"We wants it, we needs it. Must have the precious. They stole it from us. Sneaky little hobbitses. Wicked, tricksy, false!"
Film will live forever. Did peopleusing paintbrushes, or making etchings when photography came along? There is your answer: there will always be film. But it will be a very small niche. Hell, it already is.
Edit and critique at will. Tokina 10-17 fish, Canon 10-22, 24-105, 100-400, TS-E 24, 35/1.4, 60 macro, 100L macro, 500/4, Wimberley, MT-24EX, 580EX-II, 1D IV, 7D, 5D II, 50D.
I hope it never fully dies out. There will always be a place for it.
Canon 50D w BG l Nifty Fifty l Sigma 10-20 f4-5.6 l Sigma 24-70 f2.8 l EF 100mm f2.8 USM Macro l EF 300 f4L IS USM l EF 1.4X ll TC l 430EXII l Vanguard Alto Pro 263 w BH100 l Manfrotto 680B w 234RC l Lowepro Bags.l Sigma EM-140 Ring Flash.
My 2.2 cents worth inc GST...
Film is strong as a movie medium and will probably remain so for some time.
Film in still photography has become niche/enthusiast and will no doubt continue forever.
The tipping point was around 2004 ish when 6mp sensors started becoming pervasive and thus the quality of digital prints were better than film.
Digital advantages surpass film in the vast majority of photographic applications, and for the 99.999% of the consumer market digital is a complete win.
Note: The two formats are both analogue until the A/D conversion of the sensor data, so optics etc are common to both.
This does not mean there are not a few film niche applications and, of course the film enthusiast.
In the end it is not how you capture an image, but the end result that counts.
BTW: The primary digital advantages are:
- Low unit cost per image
- High volume
- Easy publishing / sharing
- Must easier and more powerful post processing options than a darkroom
The number of images captured has increased vastly since digital technologies have become pervasive.
Digital has enabled many more people to enjoy photography,
and as a consequence the business/professional part of photography is going through a painful adjustment.
regards, Kym Gallery Honest & Direct Constructive Critique Appreciated! ©
Digital & film, Bits of glass covering 10mm to 500mm, and other stuff
I think that film that is easily self-processed (ie B&W) will continue for a long time. It seems for many shooting film the enjoyment is in the 'process' not just the results. If there are enough customers still willing to pay for film, someone, somewhere, will make it. Although it is likely that prices will rise as ( /if ?) the market recedes. There appears to me to be a slight swing back to film by enthusiast photographers who are now able to pick up formerly expensive film bodies relatively cheaply (particularly in the MF range).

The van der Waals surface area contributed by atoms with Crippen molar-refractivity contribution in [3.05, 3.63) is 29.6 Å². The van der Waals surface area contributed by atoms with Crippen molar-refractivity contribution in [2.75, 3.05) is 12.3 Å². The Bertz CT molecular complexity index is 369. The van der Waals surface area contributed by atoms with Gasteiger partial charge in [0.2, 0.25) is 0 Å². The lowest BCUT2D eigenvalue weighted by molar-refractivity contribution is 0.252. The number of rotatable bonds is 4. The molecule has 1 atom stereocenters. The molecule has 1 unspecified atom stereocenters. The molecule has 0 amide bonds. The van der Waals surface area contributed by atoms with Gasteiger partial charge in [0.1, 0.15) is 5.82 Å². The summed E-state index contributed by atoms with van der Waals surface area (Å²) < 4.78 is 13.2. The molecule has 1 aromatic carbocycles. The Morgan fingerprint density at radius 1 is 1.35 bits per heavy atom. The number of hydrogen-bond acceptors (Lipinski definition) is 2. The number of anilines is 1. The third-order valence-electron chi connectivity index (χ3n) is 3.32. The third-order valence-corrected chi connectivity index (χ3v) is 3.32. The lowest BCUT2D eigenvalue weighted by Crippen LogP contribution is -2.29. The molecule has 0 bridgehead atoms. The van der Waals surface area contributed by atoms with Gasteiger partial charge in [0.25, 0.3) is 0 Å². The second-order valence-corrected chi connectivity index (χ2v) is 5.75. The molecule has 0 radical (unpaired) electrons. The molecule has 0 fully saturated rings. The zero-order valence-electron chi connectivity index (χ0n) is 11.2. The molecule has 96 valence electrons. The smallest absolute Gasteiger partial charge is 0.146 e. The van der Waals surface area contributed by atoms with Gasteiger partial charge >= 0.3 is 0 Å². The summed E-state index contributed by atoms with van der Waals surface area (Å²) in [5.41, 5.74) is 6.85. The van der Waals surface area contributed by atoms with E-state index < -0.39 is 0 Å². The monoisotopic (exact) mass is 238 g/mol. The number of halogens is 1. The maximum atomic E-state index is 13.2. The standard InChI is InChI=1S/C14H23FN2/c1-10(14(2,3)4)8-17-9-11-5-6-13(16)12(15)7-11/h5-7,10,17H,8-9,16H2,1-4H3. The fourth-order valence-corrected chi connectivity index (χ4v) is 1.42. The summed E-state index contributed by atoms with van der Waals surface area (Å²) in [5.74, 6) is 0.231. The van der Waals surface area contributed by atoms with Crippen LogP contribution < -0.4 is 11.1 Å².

I'm less confident about the long-term future of colour film.
film is like the cockroach... people will find no use for their existence but even if a meteor would to hit earth tomorrow... the cockroach will probably be the only thing that survives...
PS: just a thought... doesn't have to make any sense!
Nikon D700 in all it's glory!
you have to be careful when saying 'film' as it's a bit vague. usually when people don't understand the difference, they simply mean 35mm...but it differs greatly to 120, sheet film etc....using both negatives and positives.
even as late as the 90s, 35mm was still considered as being a bit ordinary but ideal for journalists/amateurs. 35mm was convenient to carry around but not often used commercially.
digital surpassed 35mm negs many moons ago. I consider my 5dmkii to be on par (or marginally better) than my 645 loaded with 120 - but it's nowhere near the quality of 4x5 sheet film.
this is why much commercial work is still being done with large format cameras - albeit with digital backs for convenient processing.
I've yet to use digital medium format which may be what kills off large format in a commercial environment.
as previously mentioned, all film will have a niche market. amateurs and fine artists most likely as they don't have deadlines. time and cost is what's killing film - not image quality.
I was a darkroom technician during the 90s for the Guardian (UK). it took me a couple of hours per image ...suffice to say they switched to digital cameras in 1999. after that, editor submissions had to be digital.
hundreds of nearby commercial darkrooms died over the next few years. commercially, film is already dead. you missed the funeral